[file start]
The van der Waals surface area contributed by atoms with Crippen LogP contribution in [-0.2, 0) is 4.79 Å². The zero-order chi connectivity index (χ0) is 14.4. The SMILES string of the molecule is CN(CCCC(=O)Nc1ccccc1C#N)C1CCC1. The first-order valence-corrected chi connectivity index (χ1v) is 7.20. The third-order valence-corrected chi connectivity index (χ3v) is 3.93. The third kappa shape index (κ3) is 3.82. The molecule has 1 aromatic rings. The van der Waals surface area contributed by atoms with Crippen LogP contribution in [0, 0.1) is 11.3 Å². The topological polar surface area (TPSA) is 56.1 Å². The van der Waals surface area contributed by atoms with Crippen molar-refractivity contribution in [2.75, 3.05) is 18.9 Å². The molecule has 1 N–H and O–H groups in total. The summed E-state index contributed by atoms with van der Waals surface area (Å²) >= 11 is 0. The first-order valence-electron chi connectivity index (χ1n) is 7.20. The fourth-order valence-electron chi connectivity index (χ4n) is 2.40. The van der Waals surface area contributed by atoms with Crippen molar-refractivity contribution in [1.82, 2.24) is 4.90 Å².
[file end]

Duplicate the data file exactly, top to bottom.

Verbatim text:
The van der Waals surface area contributed by atoms with Crippen LogP contribution in [-0.2, 0) is 4.79 Å². The zero-order chi connectivity index (χ0) is 14.4. The SMILES string of the molecule is CN(CCCC(=O)Nc1ccccc1C#N)C1CCC1. The first-order valence-corrected chi connectivity index (χ1v) is 7.20. The third-order valence-corrected chi connectivity index (χ3v) is 3.93. The third kappa shape index (κ3) is 3.82. The molecule has 1 aromatic rings. The van der Waals surface area contributed by atoms with Crippen LogP contribution in [0, 0.1) is 11.3 Å². The topological polar surface area (TPSA) is 56.1 Å². The van der Waals surface area contributed by atoms with Crippen molar-refractivity contribution in [2.75, 3.05) is 18.9 Å². The molecule has 1 N–H and O–H groups in total. The summed E-state index contributed by atoms with van der Waals surface area (Å²) >= 11 is 0. The first-order valence-electron chi connectivity index (χ1n) is 7.20. The fourth-order valence-electron chi connectivity index (χ4n) is 2.40. The van der Waals surface area contributed by atoms with Crippen molar-refractivity contribution in [1.82, 2.24) is 4.90 Å².